Monday, 21. April 2014
05. 02. 14. - 13:00
German satire magazine Titanic which caused a storm of protest by pretending injured F1 driver Michael Schumacher now looked like badly burned Niki Lauda has refused to apologise over the prank.
A front page picture of the Austrian Formula One Legend Lauda had the title 'Exclusive - First Photo After The Accident - This is how badly it affected Schumi'.
Despite the fact that the spoof cover was criticised worldwide - the magazines management preferred instead to wind up the critics by issuing a fake apology.
The press release issued today claimed: "We understand the concern but we want to assure our fans that we sent an investigative reporter dressed as a nurse into the clinic in Grenoble. If we have made a tragic mix up with another prominent F1 driver that may have been involved in a crash - then we regret it, at least a little bit!"
Titanic claimed in their report that Michael Schuhmacher, who is in a coma after his skiing accident, now looks like Niki Lauder - the Austrian former Formula One Champion who was seriously injured in a crash at the 1976 German Grand Prix at the Nürburgring.
During the crash, his Ferrari burst into flames and he came close to death after inhaling hot toxic fumes and suffering severe burns leaving him disfigured with severe scaring.
Lauda said of the Titanic cover: "It is an absolute barefaced cheek and is completely impious. I ask myself, 'who would print such a load of rubbish'?"
The article inside explained to parents how they can explain Schuhmacher's accident with 'Fun and Games'.
The tasteless mag has in the past been responsible for such actions as a double page spread suggesting Maddie McCann's parents sell her pics for advertising products like a bleach brand that was "guaranteed to wipe away DNA evidence".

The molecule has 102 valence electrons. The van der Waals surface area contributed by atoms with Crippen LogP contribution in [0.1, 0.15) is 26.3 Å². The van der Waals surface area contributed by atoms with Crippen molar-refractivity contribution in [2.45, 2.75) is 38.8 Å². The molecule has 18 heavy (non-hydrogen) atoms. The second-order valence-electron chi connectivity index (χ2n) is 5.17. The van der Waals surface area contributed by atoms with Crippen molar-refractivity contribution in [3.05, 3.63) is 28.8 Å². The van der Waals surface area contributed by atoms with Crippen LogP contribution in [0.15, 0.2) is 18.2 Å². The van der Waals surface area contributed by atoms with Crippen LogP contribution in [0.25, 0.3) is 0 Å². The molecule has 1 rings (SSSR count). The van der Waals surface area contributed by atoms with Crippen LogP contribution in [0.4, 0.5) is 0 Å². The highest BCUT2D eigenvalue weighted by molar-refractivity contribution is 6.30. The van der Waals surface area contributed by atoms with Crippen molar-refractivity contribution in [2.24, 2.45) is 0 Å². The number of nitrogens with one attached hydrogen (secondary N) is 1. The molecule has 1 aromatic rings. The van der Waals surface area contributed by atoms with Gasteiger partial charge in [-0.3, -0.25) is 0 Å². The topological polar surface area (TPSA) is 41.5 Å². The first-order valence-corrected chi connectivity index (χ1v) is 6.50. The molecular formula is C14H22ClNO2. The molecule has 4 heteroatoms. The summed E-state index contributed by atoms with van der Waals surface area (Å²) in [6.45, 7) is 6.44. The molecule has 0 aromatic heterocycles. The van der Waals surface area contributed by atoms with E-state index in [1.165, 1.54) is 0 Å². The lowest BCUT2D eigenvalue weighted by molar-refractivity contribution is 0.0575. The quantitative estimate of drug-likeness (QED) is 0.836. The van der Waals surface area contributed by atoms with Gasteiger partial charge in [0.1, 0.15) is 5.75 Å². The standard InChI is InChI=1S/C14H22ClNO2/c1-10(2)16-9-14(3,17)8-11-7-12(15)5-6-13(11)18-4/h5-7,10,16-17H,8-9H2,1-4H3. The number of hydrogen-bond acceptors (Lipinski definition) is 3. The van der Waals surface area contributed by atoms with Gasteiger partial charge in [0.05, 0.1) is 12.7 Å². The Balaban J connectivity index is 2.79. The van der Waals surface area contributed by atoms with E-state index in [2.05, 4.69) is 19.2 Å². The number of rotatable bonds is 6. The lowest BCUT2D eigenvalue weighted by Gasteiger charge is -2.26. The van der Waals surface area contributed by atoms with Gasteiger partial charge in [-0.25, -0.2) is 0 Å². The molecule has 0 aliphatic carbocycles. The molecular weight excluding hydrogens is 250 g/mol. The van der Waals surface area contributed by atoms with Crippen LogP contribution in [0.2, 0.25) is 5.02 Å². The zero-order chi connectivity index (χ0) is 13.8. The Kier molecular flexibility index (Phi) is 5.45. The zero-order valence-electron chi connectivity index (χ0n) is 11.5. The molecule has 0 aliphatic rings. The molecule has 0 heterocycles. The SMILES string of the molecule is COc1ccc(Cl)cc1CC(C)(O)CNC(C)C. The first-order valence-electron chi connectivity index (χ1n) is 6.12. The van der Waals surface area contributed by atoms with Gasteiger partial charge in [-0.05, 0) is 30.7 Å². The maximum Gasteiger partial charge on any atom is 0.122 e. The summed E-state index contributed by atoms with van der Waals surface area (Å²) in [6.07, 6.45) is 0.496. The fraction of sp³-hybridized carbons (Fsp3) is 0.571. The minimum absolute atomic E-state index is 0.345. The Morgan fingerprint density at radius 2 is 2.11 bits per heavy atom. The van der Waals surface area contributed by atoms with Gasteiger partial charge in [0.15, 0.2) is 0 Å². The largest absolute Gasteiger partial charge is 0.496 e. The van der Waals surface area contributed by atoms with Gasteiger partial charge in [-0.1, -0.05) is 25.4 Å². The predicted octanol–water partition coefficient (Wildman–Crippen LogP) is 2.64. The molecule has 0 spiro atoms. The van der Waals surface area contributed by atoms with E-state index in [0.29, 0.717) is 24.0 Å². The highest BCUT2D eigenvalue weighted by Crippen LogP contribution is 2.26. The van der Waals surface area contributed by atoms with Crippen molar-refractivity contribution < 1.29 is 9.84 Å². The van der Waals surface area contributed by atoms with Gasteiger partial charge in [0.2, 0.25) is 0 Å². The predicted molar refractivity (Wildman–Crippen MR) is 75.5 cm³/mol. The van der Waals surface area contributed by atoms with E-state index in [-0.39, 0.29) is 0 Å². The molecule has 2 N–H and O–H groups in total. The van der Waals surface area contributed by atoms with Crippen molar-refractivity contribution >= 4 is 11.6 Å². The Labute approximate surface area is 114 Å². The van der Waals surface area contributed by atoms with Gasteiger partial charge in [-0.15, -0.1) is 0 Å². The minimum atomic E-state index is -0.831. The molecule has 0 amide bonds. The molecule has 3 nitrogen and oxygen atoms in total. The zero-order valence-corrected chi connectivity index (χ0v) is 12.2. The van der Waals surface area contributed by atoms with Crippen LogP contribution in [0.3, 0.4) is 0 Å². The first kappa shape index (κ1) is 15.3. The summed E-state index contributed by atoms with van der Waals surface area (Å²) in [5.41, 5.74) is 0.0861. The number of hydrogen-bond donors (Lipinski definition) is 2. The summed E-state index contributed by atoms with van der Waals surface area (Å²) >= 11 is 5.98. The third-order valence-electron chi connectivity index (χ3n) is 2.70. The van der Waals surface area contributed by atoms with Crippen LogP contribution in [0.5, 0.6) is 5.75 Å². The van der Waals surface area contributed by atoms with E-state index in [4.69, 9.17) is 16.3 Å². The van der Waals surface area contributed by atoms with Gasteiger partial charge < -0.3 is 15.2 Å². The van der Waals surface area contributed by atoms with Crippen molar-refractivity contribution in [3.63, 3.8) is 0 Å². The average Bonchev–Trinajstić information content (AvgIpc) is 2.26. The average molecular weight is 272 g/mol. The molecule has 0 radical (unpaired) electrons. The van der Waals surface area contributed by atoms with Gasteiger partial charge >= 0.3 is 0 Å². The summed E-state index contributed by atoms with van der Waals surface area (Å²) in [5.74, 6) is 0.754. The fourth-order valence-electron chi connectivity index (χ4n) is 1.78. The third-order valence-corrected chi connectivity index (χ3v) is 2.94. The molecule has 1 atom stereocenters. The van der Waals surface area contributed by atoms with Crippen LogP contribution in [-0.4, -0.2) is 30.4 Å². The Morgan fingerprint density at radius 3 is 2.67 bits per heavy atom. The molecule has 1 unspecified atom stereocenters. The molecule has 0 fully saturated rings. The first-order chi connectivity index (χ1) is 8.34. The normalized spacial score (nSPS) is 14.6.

In its Schumi special, it goes on to offer an 'Extra' to keep the readers 'entertained' - a puzzle of seriously injured Schuhmacher in a helmet.
There is also a spot the difference Schuhmacher puzzle, as well as a labyrinth where taking the wrong route down the mountain puts you in hospital.
Lauda said he is considering legal steps but he may not get far. When told that Maddie's parents were planning legal action over the use of their daughter's image, they welcomed the move, saying it would give their rag great publicity - and help to raise sales.
The ad features numerous products with Maddie's face on them, each offered at half price.
The cleaning fluid that promises to remove all DNA traces and an ad for a children's chocolate bar promises that one percent of all sales will be donated to Interpol, the international police cooperation organisation.
"Here comes Maddie. She is the best known face in the world, if not in the entire universe," the fake ad claimed. "You will find her image on selected products in our store. If you find her, simply take her - and pay only half price."
Maddie's image was also emblazoned on a package of crackers in the ad and a bottle of Maggi soup flavouring has been turned into Maddie flavouring.
Thomas Gsella, editor in chief of Titanic, said anyone famous was fair game for spoofs and added: "The reaction of the British media is hypocritical. They're just upset because the idea was taken out from under their noses."
The magazine - also infamously did a spoof airport-style bodyscan of the Duchess of Cornwall revealing her as a horse.
Under the headline 'Bad News for Camilla' it shows a scanned image of a braying horse.
It claims that the new planned body scanners are bad news for England as it will reveal that polo mad Prince Charles is really married to a horse.
Titanic has had 35 editions banned since it was founded in 1979.
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This week at the Burg Kino on the Opernring the following films are showing:
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